Isobel Campbell has worn many hats over the course of her remarkable decade and a half in music, from her stint as cellist and vocalist with Scottish indie-pop faves Belle and Sebastian to her role as bandleader in the Gentle Waves to her work as duet partner, arranger, and producer on a series of acclaimed albums with former Screaming Trees frontman Mark Lanegan.
Yet when it came to making her latest effort, a typically gorgeous collection of atmospheric roots tunes titled Hawk, Campbell says she felt most like she was wearing another hat entirely: that of movie director.
"Some of my favorite bands are all about four guys in a room playing together," says the singer, who produced the album herself in a variety of locations, including Los Angeles, Texas, Louisiana, Arizona, Denmark, and her native Glasgow. "But I guess things are a bit more complicated with me, where I kind of assemble these groups of players to execute the things I'm hearing in my head." Campbell laughs. "The older I get the more I enjoy the behind-the-scenes work in the studio, putting in ridiculously stupid hours with my engineers. I just love how everyone pitches in together."
On Hawk -- a word Campbell treasures for its symbolism and dual identities as both noun and verb -- her co-conspirators include longtime partner Lanegan, who lends his distinctive blues-folk growl to eight of the album's 13 tracks; the young American singer Willy Mason; and former Smashing Pumpkins guitarist James Iha, who contributes a dizzying dustbowl solo to "You Won't Me Let Down Again," one of a pair of tunes here co-written by Campbell and Jim McCulloch of the Soup Dragons.
"When I'm imagining these sounds, I almost feel like it's my responsibility to make sure they happen in the real world," she says. "I don't think anyone else could do it in a way that seems right to me, you know? I'm sure when I get everyone together, they're all thinking, `Oh my God, what's she getting me to do?'"
Beyond Campbell's movie-like working method, Hawk bears out the singer's invocation of the film world with lovingly arranged songs that conjure up visual scenes out of pure sound: a hopped-up honky-tonk in the rollicking "Get Behind Me," for example, or a lonely West Texas landscape in a bare-bones cover of "No Place to Fall" by the late Townes Van Zandt. In "Come Undone," meanwhile, Campbell and Lanegan layer their haunting harmonies over a string-enhanced doo-wop groove straight out of some phantom high-school sock hop.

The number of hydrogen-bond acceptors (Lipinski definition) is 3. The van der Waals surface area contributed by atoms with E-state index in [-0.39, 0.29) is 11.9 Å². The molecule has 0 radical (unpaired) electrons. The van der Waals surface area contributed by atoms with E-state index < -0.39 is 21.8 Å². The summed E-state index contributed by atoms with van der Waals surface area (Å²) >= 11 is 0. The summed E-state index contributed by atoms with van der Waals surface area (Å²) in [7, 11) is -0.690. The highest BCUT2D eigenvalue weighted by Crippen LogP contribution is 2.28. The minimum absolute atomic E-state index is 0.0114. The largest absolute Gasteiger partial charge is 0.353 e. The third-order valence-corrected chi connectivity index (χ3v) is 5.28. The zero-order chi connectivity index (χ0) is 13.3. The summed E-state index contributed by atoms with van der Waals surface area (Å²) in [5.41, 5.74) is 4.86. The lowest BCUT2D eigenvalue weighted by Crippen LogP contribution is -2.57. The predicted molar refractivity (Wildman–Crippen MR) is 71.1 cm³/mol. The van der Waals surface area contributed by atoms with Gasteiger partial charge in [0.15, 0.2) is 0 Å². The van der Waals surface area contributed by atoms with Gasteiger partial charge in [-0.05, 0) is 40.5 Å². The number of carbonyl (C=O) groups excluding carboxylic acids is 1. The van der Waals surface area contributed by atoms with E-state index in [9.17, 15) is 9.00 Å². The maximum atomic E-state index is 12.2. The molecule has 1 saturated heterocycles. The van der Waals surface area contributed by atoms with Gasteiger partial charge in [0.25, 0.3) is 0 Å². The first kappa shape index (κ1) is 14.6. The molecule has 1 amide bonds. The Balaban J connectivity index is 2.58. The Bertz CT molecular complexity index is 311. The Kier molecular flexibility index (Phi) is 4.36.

Though their partnership dates back to 2006, when they released the Mercury Prize-nominated Ballad of the Broken Seas, Campbell says that her and Lanegan's artistic process has stayed largely the same over the intervening years. "Mark doesn't really change too much," she explains with a knowing
chuckle. "When we're in the studio he always turns around to me and says, `I trust you to do all the heavy lifting.'"
Still, Campbell is quick to add, the two artists' relationship has definitely matured. "We're very different singers, but we're both fans of each other's work," she explains. "So when we first met we were quite
enamored with each other. Not that we're not anymore. But I feel a lot more comfortable working with Mark." She laughs. "I'll even ask him to try things I know he doesn't want to!"
Also catch her later that night at the Great American Music Hall.
Added by Amoeba Music Hollywood on October 4, 2010